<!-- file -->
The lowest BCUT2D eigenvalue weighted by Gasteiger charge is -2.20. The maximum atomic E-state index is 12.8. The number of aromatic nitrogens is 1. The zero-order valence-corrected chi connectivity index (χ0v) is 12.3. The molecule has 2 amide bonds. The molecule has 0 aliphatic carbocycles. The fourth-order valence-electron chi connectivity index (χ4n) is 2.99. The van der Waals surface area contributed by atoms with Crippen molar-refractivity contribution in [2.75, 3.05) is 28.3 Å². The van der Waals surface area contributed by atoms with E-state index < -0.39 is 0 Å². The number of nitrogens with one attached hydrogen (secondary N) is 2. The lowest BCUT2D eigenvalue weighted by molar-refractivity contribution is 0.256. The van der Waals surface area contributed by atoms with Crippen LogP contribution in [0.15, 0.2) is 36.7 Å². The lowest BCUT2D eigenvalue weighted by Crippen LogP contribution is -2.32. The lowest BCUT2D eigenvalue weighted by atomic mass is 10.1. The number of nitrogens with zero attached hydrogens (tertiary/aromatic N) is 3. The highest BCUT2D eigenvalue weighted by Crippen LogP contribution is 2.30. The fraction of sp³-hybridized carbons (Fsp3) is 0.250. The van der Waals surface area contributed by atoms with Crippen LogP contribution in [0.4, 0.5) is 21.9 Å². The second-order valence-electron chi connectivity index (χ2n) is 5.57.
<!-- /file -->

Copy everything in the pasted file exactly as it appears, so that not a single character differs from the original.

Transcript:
The lowest BCUT2D eigenvalue weighted by Gasteiger charge is -2.20. The maximum atomic E-state index is 12.8. The number of aromatic nitrogens is 1. The zero-order valence-corrected chi connectivity index (χ0v) is 12.3. The molecule has 2 amide bonds. The molecule has 0 aliphatic carbocycles. The fourth-order valence-electron chi connectivity index (χ4n) is 2.99. The van der Waals surface area contributed by atoms with Crippen molar-refractivity contribution in [2.75, 3.05) is 28.3 Å². The van der Waals surface area contributed by atoms with E-state index < -0.39 is 0 Å². The number of nitrogens with one attached hydrogen (secondary N) is 2. The lowest BCUT2D eigenvalue weighted by molar-refractivity contribution is 0.256. The van der Waals surface area contributed by atoms with Crippen LogP contribution in [0.15, 0.2) is 36.7 Å². The lowest BCUT2D eigenvalue weighted by Crippen LogP contribution is -2.32. The lowest BCUT2D eigenvalue weighted by atomic mass is 10.1. The number of nitrogens with zero attached hydrogens (tertiary/aromatic N) is 3. The highest BCUT2D eigenvalue weighted by Crippen LogP contribution is 2.30. The fraction of sp³-hybridized carbons (Fsp3) is 0.250. The van der Waals surface area contributed by atoms with Crippen LogP contribution in [0.4, 0.5) is 21.9 Å². The second-order valence-electron chi connectivity index (χ2n) is 5.57.